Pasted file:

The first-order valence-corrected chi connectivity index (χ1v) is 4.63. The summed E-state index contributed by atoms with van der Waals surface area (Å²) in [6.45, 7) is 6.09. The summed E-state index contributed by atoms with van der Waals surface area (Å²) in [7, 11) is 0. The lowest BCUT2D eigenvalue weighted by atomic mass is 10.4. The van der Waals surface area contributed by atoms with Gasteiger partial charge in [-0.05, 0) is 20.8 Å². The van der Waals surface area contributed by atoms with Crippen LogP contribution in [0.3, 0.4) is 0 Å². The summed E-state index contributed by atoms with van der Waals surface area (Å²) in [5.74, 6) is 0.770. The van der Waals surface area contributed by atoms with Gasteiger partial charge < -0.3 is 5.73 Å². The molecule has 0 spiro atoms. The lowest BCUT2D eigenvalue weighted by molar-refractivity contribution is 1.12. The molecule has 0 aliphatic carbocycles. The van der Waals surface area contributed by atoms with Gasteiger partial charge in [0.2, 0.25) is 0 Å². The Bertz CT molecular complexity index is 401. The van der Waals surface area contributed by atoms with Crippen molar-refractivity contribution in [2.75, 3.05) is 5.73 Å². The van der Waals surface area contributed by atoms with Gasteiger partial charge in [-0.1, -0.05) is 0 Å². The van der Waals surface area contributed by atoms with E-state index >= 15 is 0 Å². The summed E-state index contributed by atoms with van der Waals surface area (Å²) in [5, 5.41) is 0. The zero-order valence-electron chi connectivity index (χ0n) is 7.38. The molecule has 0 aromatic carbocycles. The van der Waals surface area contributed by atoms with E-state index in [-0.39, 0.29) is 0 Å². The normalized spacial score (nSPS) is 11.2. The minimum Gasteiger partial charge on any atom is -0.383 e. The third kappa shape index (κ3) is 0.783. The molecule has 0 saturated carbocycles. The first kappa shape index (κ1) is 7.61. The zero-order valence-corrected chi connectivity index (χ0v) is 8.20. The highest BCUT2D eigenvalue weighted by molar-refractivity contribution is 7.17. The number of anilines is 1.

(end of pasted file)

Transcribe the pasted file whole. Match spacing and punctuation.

The first-order valence-corrected chi connectivity index (χ1v) is 4.63. The summed E-state index contributed by atoms with van der Waals surface area (Å²) in [6.45, 7) is 6.09. The summed E-state index contributed by atoms with van der Waals surface area (Å²) in [7, 11) is 0. The lowest BCUT2D eigenvalue weighted by atomic mass is 10.4. The van der Waals surface area contributed by atoms with Gasteiger partial charge in [-0.05, 0) is 20.8 Å². The van der Waals surface area contributed by atoms with Crippen LogP contribution in [0.3, 0.4) is 0 Å². The summed E-state index contributed by atoms with van der Waals surface area (Å²) in [5.74, 6) is 0.770. The van der Waals surface area contributed by atoms with Gasteiger partial charge < -0.3 is 5.73 Å². The molecule has 0 spiro atoms. The lowest BCUT2D eigenvalue weighted by molar-refractivity contribution is 1.12. The molecule has 0 aliphatic carbocycles. The van der Waals surface area contributed by atoms with Gasteiger partial charge in [0.2, 0.25) is 0 Å². The Bertz CT molecular complexity index is 401. The van der Waals surface area contributed by atoms with Crippen molar-refractivity contribution in [2.75, 3.05) is 5.73 Å². The van der Waals surface area contributed by atoms with Gasteiger partial charge in [-0.1, -0.05) is 0 Å². The van der Waals surface area contributed by atoms with E-state index >= 15 is 0 Å². The summed E-state index contributed by atoms with van der Waals surface area (Å²) in [5, 5.41) is 0. The zero-order valence-electron chi connectivity index (χ0n) is 7.38. The molecule has 0 aromatic carbocycles. The van der Waals surface area contributed by atoms with E-state index in [-0.39, 0.29) is 0 Å². The normalized spacial score (nSPS) is 11.2. The minimum Gasteiger partial charge on any atom is -0.383 e. The third kappa shape index (κ3) is 0.783. The molecule has 0 saturated carbocycles. The first kappa shape index (κ1) is 7.61. The zero-order valence-corrected chi connectivity index (χ0v) is 8.20. The highest BCUT2D eigenvalue weighted by molar-refractivity contribution is 7.17. The number of anilines is 1.